Skip to main content

Avocados in Charts - Record volumes send prices to bellow pre-stike levels


Bellow is the exact same chart I use to open my previous article Avocados in Charts: How does the Mexican growers’ strike compare to 2016?. If you haven't read it yet, I highly recommend it, as pretty much every scenario laid out has played out as expected.

So moving forward in time five weeks we can see very clearly the effects of the strike which started affecting the markets on the 30th of October. A massive gap in shipments complemented by rising prices, followed immediately by a huge swell in volume quickly bringing prices down even below pre-strike levels.

US Monthly Grape Shipping Point Historical Prices
(Source: USDA Market News via Agronometrics)
[Agronometrics users can view this chart with live updates here]

Comparing the last four years of volume data aggregated weekly the effects of the strike are even more pronounced. Hitting not only the lowest volume that any one week has recorded in the last four years, but quickly spiking, setting a new record for the most volume ever shipped week 47, which is also the second highest volume ever recorded. The highest being week 1 of 2016, which I actually suspect might have been an accounting error by the USDA’s reporting system, as the week prior had an unusually low volume and doesn't really match up with the trends observed the last couple of years.

US Monthly Grape Historical Volumes (KG)
(Source: USDA Market News via Agronometrics)
[Agronometrics users can view this chart with live updates here*]


So after 16 days of striking and a massive shock to the markets, what does this all add up to? In the article by FreshFruitPortal Mexican avocado strikes end as agreement is reached

Ramon Paz, a spokesperson for the association, said that the parties had “agreed to increase the transparency of information so that everyone knows the reality of the market, the costs and the marketing margins.”. This last point was exactly what I had suggested in the last article and something that I strongly encourage. I also mentioned, I believe that there are a lot of reasons why the supply chain isn’t as transparent as it could be, but with a renewed emphasis on the subject I am very curious to see what the industry will come up with.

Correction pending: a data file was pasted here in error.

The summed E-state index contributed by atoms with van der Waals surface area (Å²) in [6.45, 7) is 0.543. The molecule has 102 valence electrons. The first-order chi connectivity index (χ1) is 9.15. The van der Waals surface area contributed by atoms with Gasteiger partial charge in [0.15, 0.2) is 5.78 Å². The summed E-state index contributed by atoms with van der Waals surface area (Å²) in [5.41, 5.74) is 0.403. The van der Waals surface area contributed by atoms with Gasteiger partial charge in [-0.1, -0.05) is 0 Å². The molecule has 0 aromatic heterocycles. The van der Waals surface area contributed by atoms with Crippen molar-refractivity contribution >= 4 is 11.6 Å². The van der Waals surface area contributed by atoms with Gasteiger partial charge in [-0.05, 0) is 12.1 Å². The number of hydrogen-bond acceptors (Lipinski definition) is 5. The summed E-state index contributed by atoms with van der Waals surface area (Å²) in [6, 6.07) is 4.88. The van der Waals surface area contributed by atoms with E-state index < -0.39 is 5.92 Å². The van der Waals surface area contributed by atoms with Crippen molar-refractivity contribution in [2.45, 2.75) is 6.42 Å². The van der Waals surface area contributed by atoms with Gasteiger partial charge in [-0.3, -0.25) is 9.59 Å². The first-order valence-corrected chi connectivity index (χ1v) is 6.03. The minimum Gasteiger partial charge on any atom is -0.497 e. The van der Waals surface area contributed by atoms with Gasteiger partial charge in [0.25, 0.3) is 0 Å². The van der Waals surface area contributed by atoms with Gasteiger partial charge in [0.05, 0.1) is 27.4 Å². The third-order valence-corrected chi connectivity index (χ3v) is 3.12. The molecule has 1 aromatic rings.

Written by: Colin Fain

Originally published in FreshFruitPortal.com on December 18, 2018 (Link)

*To view historics click on this icon in the table. In the historics report you can change viewing to reflect seasons that cross New Years.

Comments

Popular posts from this blog

Blueberry boom: Worldwide growth creates challenges for NW producers

Overview of the northwest blueberry season by Doug Krahmer of Berries Northwest, Cort Brazelton of Fall Creek Farm and Nursery, Kasey Cronquist of the U.S. Highbush Blueberry Council and Mark Hurst of Hurst's Berry Farm, complemented by charts from Agronometrics. Original published in www.capitalpress.com  on July 30, 2020 ALBANY, Ore. — On a seasonably warm July afternoon in the fertile Willamette Valley, Doug Krahmer stood between rows of organic blueberries and watched as a large mechanical harvester rolled slowly through the field, rattling bushes heavy with ripe fruit. Measuring a little more than 15 feet tall, 11 feet wide and weighing 7 tons, the harvester seemingly floated in the distance over neat rows while fiberglass rods, or “fingers,” shook the berries onto a conveyor belt that swooped them to the upper deck and into plastic crates. From there, the crates were loaded into refrigerated trucks and driven from the farm north of Albany, Ore., to a packing shed ea

Agronometrics in Charts: Berry prices in the U.S. market

This week we're going to check out how prices of blueberries, raspberries, strawberries and blackberries have been behaving in the U.S. market compared to previous seasons. Blueberries Let's start with blueberries, which over recent weeks have seen similar prices to 2019, although they have improved somewhat over the last two weeks. Looking at the chart below, we can see that in week 42, the average price of conventional blueberries was US$9.07 per kilo, which is 8% higher than in 2019. Volumes are coming from Mexico and Peru. Prices of non-organic blueberries in the U.S. market (USD per kilo) Source: USDA Market News via Agronometrics . (Agronometrics users can view this chart with live updates here ) Raspberries Raspberries meanwhile have throughout this year experience sharp peaks and valleys, although in recent weeks prices have tended to stabilize. As can be seen in the chart below, in week 42 prices were US$8.39 per kilo, which is 18% up on 2019. The U.S

Agronometrics in Charts: The Role of Mexican Blueberries in the U.S. Market

As Mexico's season just reached its peak, the opportunity lends itself to look a bit deeper at the origin in the U.S. markets. The rise of Mexican blueberries in the U.S. market has been no small achievement. In 2010, they represented a mere blip on the map. In 2019, with 75 M lbs, they were the second largest importer of fresh blueberries to the U.S., second only to Chile, but with Peru trailing closely behind Mexico. Historic Volumes | Non-Organic Source: USDA Market News via Agronometrics . (Agronometrics users can view this chart with live updates here ) In 2010, the landscape for blueberries was very different from what it is today. Chile has grown considerably, the U.S.’s production has evened out more, pushing more volume into April and May, and of course, Mexico is now a primary source through this time period.   U.S. Volumes by Origin 2010 | Non-Organic   U.S. Volumes by Origin 2019 | Non-Organic Source: USDA Market News via Agronometrics . (Agrono